- 1.2kg stewing beef
- 1 garlic bulb, halved
Part of the lily, or alium, family, of which onions are also a member, garlic is one of the most…
- 1 star anise
Star anise is one of the central spices in Chinese cooking. It has a strong anise flavour, with…
- small pack thyme
This popular herb grows in Europe, especially the Mediterranean, and is a member of the mint…
- 3 bay leaves
- 1l full-bodied red wine (preferably French and made from pinot noir)
- 5 tbsp sunflower oil
A variety of oils can be used for baking. Sunflower is the one we use most often at Good Food as…
- 6 carrots, cut into large chunks
The carrot, with its distinctive bright orange colour, is one of the most versatile root…
- 1 onion, roughly chopped
Onions are endlessly versatile and an essential ingredient in countless recipes. Native to Asia…
- 3 celery sticks, roughly chopped
- 1 tsp tomato purée
- 1 heaped tbsp plain flour
- 150g unsmoked bacon lardons
- 150g pearl onions or small shallots, peeled
- 150g button mushrooms
- small pack parsley, leaves roughly chopped, to serve
One of the most ubiquitous herbs in British cookery, parsley is also popular in European and…
A day or two ahead, cut the meat into large 5cm chunks. Put in a glass bowl with the garlic, star anise, thyme, bay and plenty of seasoning. Mix everything together well.
Pour the wine into a large saucepan (keep the lid to hand and turn off any extractor fans). Bring to a boil, then, at arms-length, ignite with a long match. Wait for the flames to burn off (there will be quite a few), then boil for 5 mins more. If you don't feel comfortable setting the flames alight, just boil the wine. Pour the wine over the meat, then cover and cool slightly before chilling overnight or for up to 36 hrs.
Lift the beef out of the marinade and dry on kitchen paper. Heat half the oil in a large casserole. Working in batches, brown the beef for 10 mins, adding more oil if needed (watch out – this will splutter). Once browned, transfer the beef chunks to a plate.
Heat oven to 150C/130C fan/gas 3. Add a touch more oil to the dish, then tip in the veg and gently brown for 10 mins. Use a wooden spatula to scrape any sticky bits off the bottom. Scatter over the flour and cook for 2 mins, then stir in the tomato purée. Add the meat and any juices from the plate back in, then pour over the marinade with all the aromatics. Bring everything to a simmer and give it a good stir, then cover and place in the oven for 3½-4 hrs, stirring every hour or so until the meat is very tender. You now have a delicious rustic stew that can be served as is, but keep going to take it to the next level.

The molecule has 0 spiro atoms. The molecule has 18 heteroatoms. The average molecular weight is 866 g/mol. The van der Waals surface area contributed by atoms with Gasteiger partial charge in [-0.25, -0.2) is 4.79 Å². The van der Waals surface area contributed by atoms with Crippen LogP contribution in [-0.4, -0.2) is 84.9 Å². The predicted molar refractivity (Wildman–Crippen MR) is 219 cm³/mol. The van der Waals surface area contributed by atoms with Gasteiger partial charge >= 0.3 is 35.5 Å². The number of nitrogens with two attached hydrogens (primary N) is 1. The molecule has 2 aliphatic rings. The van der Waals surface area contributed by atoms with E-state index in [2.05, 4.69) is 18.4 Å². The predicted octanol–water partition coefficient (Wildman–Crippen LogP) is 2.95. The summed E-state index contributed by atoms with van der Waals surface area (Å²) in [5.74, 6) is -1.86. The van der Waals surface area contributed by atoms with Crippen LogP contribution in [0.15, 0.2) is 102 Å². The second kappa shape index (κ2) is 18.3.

Leave the stew to cool, then carefully tip into a sieve or colander set over a bowl. Lift the meat and carrots back into the casserole, then squish everything else in the sieve so that you extract the juices and some of the garlic gets squished through. Simmer this sauce in a pan for 10 mins or until thickened to your liking, then pour over the meat.
While the meat is braising, heat the rest of the oil in a frying pan. Fry the bacon and onions for 15 mins until the bacon is crisp and the onions have softened and browned. Turn the heat up, add the mushrooms and fry until cooked. Tip the contents of the frying pan into the casserole, stir and simmer for a few mins. Scatter over the parsley, then bring the dish to the table and serve with the carb of your choice.
Reduce to refineBy boiling down the sauce, you get to specify the consistency and flavour, leaving nothing to chance. Scooping off any froth that forms gives you a finer sauce
Better with timeYou can make this up to three days ahead, then chill and reheat. The longer you leave it, the more full-bodied the flavour. It can also be frozen for up to 6 months